Footprints of war: the meaning of artefacts and personal effects from mass graves in Bosnia and Herzegovina
Admir Jugo (Durham)
Paper short abstract:
To examine the claims that are placed on the objects excavated from mass graves in BiH, claims made by family members, judiciary and the society as a whole and it will show that persons and objects excavated are not disparate in significance but that their symbolic importance is intertwined.
Paper long abstract:
With a landscape of once clandestine, now marked and, in many cases, excavated gravesites, postwar Bosnia and Herzegovina (BiH) still bears the scars of a war almost twenty years past. A war with over 100.000 casualties and around 31.500 persons missing, mostly as a result of mass executions and burials in mass graves across the country and its neighbours. Excavations are part of BiH's slow, at times painful and contentious, path toward reckoning with that past, as missing persons represent objects of care for seemingly disparate spheres of scientific, religious, political and social activity. But it is not those that are excavated that are powerful symbols alone, the material objects that are excavated with them also hold scientific, religious, political and social importance. This paper will outline the legal prescriptions for these objects, and it will examine the claims that are placed on the objects excavated from mass graves in BiH, claims made by family members, judiciary and law agencies and the society as a whole. It will show that these objects, even today, play an important role in lives of people in BiH. This paper will also explain these claims through examination of the reaction to the revelation that the ICTY destroyed some 1.000 objects collected from excavation sites for 'sanitary' purposes. This, at least locally, prompted outrage and discussion about the significance an importance of these artefacts and their place in BiH today. This paper will show that persons and objects excavated are not disparate in significance but that their symbolic importance is intertwined and equally powerful.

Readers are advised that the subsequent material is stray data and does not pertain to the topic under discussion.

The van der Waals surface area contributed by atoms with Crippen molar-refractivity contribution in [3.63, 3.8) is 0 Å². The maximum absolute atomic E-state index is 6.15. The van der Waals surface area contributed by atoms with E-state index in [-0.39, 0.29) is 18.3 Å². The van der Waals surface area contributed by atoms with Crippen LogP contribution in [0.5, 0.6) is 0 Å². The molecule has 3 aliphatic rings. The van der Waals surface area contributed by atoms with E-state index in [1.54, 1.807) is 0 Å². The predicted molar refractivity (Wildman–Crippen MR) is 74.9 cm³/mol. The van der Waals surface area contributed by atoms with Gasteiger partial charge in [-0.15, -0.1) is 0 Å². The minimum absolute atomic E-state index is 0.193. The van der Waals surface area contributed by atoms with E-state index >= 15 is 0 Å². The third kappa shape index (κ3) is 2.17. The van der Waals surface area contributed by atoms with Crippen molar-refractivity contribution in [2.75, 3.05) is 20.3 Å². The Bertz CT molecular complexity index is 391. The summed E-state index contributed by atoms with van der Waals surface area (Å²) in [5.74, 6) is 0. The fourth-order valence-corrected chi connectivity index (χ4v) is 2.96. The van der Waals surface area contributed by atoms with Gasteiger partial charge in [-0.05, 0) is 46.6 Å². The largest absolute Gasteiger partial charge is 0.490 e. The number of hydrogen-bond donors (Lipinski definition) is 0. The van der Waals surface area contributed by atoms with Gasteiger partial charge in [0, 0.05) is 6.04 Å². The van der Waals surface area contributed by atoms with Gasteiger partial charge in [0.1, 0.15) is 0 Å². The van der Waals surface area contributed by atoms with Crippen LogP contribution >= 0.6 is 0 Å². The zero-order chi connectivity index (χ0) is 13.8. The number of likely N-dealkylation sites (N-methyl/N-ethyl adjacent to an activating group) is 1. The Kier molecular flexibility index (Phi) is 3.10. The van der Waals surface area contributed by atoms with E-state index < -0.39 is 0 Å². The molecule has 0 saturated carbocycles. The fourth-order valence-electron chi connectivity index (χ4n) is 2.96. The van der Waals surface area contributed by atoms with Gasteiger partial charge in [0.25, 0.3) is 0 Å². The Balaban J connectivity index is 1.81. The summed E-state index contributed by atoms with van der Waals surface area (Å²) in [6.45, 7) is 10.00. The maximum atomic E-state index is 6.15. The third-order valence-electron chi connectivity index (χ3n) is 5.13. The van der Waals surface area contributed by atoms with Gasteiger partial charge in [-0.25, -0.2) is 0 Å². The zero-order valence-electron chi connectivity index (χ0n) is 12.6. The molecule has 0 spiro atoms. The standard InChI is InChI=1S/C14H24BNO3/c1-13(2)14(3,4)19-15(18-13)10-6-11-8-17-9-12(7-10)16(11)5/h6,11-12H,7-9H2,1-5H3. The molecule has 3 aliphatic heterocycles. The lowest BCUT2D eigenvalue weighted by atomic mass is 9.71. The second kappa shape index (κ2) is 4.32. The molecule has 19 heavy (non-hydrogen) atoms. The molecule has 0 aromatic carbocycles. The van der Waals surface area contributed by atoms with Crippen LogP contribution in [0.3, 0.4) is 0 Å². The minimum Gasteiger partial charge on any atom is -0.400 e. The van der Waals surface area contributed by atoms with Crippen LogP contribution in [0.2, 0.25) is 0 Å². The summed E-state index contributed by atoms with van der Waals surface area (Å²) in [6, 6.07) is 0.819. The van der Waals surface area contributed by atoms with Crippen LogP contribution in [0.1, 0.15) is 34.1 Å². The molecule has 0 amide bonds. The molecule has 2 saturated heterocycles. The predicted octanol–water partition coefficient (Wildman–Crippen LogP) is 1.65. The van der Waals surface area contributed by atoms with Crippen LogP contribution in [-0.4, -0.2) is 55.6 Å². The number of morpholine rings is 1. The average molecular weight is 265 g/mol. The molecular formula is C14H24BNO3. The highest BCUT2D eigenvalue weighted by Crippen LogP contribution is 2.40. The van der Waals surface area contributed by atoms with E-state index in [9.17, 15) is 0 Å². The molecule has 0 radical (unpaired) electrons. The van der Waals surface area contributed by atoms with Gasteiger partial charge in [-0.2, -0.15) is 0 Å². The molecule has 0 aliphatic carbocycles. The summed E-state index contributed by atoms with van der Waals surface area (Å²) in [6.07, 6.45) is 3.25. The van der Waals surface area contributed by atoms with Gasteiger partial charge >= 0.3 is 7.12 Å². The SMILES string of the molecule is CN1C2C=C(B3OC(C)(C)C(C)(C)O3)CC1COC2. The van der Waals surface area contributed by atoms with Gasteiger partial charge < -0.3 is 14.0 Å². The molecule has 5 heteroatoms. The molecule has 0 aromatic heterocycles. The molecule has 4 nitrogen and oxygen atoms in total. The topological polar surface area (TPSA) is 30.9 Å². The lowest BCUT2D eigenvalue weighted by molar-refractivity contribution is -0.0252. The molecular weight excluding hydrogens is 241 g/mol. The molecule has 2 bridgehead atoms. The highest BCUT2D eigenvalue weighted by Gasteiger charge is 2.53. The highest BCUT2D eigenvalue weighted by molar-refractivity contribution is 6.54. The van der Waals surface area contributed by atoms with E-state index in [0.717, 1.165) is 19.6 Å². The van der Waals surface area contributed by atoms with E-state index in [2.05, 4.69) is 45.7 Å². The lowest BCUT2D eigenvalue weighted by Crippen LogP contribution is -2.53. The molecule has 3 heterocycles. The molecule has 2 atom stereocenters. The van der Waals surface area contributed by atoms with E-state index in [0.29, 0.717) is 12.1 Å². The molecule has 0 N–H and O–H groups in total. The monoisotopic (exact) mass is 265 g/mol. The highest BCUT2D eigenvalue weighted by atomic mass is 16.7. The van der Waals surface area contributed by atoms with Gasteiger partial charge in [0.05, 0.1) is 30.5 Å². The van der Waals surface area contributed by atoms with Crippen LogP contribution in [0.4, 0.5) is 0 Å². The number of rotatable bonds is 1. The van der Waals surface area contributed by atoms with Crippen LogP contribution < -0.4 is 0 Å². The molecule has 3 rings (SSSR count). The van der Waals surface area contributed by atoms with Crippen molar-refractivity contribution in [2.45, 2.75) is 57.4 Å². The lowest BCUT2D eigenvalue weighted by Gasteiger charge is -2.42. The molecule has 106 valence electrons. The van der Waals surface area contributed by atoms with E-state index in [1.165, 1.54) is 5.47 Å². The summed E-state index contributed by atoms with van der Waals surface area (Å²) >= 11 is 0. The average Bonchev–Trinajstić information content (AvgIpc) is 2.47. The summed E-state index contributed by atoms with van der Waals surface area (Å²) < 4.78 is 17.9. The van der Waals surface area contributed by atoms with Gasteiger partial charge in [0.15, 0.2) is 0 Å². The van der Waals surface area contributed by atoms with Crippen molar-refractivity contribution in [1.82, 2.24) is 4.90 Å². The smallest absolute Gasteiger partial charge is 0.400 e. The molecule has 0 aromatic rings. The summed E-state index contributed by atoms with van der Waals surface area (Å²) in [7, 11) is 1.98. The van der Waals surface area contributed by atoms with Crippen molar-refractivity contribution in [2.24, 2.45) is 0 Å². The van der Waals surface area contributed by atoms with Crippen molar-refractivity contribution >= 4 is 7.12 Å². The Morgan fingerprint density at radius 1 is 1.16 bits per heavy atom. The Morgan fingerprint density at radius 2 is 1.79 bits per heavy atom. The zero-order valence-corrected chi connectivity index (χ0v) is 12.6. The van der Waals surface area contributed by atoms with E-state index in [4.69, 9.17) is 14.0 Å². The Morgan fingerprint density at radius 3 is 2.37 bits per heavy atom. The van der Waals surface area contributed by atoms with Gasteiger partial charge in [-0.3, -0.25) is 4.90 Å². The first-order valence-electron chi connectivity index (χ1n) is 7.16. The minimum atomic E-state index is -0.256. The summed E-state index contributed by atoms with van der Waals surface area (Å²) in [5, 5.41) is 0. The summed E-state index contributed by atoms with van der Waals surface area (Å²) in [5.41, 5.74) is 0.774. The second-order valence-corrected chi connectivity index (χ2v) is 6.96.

Death and technology